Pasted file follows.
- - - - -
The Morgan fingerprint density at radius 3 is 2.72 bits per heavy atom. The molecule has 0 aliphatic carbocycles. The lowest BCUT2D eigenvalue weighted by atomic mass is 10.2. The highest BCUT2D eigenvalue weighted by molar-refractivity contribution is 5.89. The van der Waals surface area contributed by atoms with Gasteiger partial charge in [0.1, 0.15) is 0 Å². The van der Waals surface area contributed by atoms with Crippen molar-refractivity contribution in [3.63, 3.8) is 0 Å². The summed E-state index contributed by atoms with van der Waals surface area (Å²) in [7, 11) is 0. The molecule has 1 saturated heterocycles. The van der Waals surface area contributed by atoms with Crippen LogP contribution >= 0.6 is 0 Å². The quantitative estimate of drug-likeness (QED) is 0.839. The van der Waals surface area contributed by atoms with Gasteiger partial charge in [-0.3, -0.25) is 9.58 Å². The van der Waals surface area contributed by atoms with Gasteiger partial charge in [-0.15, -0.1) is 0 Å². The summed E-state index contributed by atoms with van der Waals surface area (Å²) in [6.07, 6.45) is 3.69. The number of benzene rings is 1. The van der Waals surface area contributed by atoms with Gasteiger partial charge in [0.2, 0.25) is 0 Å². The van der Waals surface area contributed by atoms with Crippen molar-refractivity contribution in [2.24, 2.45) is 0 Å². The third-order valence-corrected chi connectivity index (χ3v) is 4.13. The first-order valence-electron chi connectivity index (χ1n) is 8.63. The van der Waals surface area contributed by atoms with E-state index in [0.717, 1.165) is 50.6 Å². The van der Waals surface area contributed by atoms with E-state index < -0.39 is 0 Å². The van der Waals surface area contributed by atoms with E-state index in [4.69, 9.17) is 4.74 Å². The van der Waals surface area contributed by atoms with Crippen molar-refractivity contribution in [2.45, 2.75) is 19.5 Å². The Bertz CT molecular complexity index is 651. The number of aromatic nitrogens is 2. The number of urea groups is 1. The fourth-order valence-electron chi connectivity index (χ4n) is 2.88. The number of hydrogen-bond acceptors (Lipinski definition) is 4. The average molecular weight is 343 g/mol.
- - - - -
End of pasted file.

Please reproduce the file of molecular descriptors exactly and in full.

The Morgan fingerprint density at radius 3 is 2.72 bits per heavy atom. The molecule has 0 aliphatic carbocycles. The lowest BCUT2D eigenvalue weighted by atomic mass is 10.2. The highest BCUT2D eigenvalue weighted by molar-refractivity contribution is 5.89. The van der Waals surface area contributed by atoms with Gasteiger partial charge in [0.1, 0.15) is 0 Å². The van der Waals surface area contributed by atoms with Crippen molar-refractivity contribution in [3.63, 3.8) is 0 Å². The summed E-state index contributed by atoms with van der Waals surface area (Å²) in [7, 11) is 0. The molecule has 1 saturated heterocycles. The van der Waals surface area contributed by atoms with Crippen LogP contribution >= 0.6 is 0 Å². The quantitative estimate of drug-likeness (QED) is 0.839. The van der Waals surface area contributed by atoms with Gasteiger partial charge in [-0.3, -0.25) is 9.58 Å². The van der Waals surface area contributed by atoms with Gasteiger partial charge in [-0.15, -0.1) is 0 Å². The summed E-state index contributed by atoms with van der Waals surface area (Å²) in [6.07, 6.45) is 3.69. The number of benzene rings is 1. The van der Waals surface area contributed by atoms with Gasteiger partial charge in [0.2, 0.25) is 0 Å². The van der Waals surface area contributed by atoms with Crippen molar-refractivity contribution in [2.24, 2.45) is 0 Å². The third-order valence-corrected chi connectivity index (χ3v) is 4.13. The first-order valence-electron chi connectivity index (χ1n) is 8.63. The van der Waals surface area contributed by atoms with E-state index in [0.717, 1.165) is 50.6 Å². The van der Waals surface area contributed by atoms with E-state index < -0.39 is 0 Å². The van der Waals surface area contributed by atoms with E-state index in [4.69, 9.17) is 4.74 Å². The van der Waals surface area contributed by atoms with Crippen molar-refractivity contribution in [2.45, 2.75) is 19.5 Å². The Bertz CT molecular complexity index is 651. The number of aromatic nitrogens is 2. The number of urea groups is 1. The fourth-order valence-electron chi connectivity index (χ4n) is 2.88. The number of hydrogen-bond acceptors (Lipinski definition) is 4. The average molecular weight is 343 g/mol.